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Noticeable Changes That May Predict Cognitive Decline

Posted by Ruby Cemental on October 10, 2017

Senior_Concerned_Adult_Son-LR.jpgFamily, close friends, and caregivers, those who most frequently interact with your senior loved one, often are the first to notice cognitive changes. While other influences may cause these symptoms, a change in cognitive functioning could signal Mild Cognitive Impairment (MCI) and deserves immediate attention.

MCI produces a small but definite and measurable decline in cognitive abilities that is noticeable but not severe enough to interfere with everyday life or self-sufficiency. Other ailments and conditions, even medications, often cause symptoms of MCI, leading to misdiagnosis, but these symptoms can indicate the onset of dementia or Alzheimer's disease. For these reasons, people with these four symptoms should seek diagnosis and possible treatment as soon as possible.

1) Memory Lapses

A person with MCI often begins to forget things that they usually recall, such as appointments, conversations, or recent events.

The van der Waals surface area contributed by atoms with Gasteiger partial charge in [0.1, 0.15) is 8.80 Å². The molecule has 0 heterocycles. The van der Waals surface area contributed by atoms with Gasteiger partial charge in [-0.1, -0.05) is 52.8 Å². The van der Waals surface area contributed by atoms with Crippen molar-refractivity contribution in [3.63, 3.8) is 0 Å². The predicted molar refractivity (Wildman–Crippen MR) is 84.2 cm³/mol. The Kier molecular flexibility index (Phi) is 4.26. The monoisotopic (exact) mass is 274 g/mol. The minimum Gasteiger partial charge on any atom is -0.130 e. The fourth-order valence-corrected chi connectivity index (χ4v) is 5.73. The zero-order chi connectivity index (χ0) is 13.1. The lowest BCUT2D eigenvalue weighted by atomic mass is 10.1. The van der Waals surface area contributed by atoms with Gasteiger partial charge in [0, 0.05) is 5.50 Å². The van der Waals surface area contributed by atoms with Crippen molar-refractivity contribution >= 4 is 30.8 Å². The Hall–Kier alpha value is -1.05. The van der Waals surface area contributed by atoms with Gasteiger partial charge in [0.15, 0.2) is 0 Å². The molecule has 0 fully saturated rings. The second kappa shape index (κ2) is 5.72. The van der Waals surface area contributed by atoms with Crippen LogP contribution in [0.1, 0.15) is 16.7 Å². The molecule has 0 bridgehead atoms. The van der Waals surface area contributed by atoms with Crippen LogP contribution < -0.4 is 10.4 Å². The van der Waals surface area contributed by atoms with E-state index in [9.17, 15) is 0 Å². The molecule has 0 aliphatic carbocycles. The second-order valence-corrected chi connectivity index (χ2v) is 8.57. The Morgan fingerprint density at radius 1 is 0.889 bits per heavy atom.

2) Changes in Speech Patterns

Mispronouncing, misusing, using words out of context, and not being able to find the correct word is an unmistakable sign that something is going on.

3) Manual Dexterity

A sudden difficulty performing simple tasks such as tying a shoelace, opening a can or other jobs that require fine motor skills is a possible sign of MCI.

4) Personality Changes

The Alzheimer’s Association reports that personality changes, such as depression, anxiety, and irritability, are symptoms that many people exhibit in the early stages of MCI.


While any one of these symptoms, or combination, does not definitively mean the beginning of MCI, they are pressing and require prompt, professional care. 

As you are learning to deal with the changes that aging can bring, be patient with yourself, patient with your loved one, seek advice and answers to questions, and remember you are not in this alone. Contact a Caring Senior Service team member today!

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Topics: Cognitive Decline

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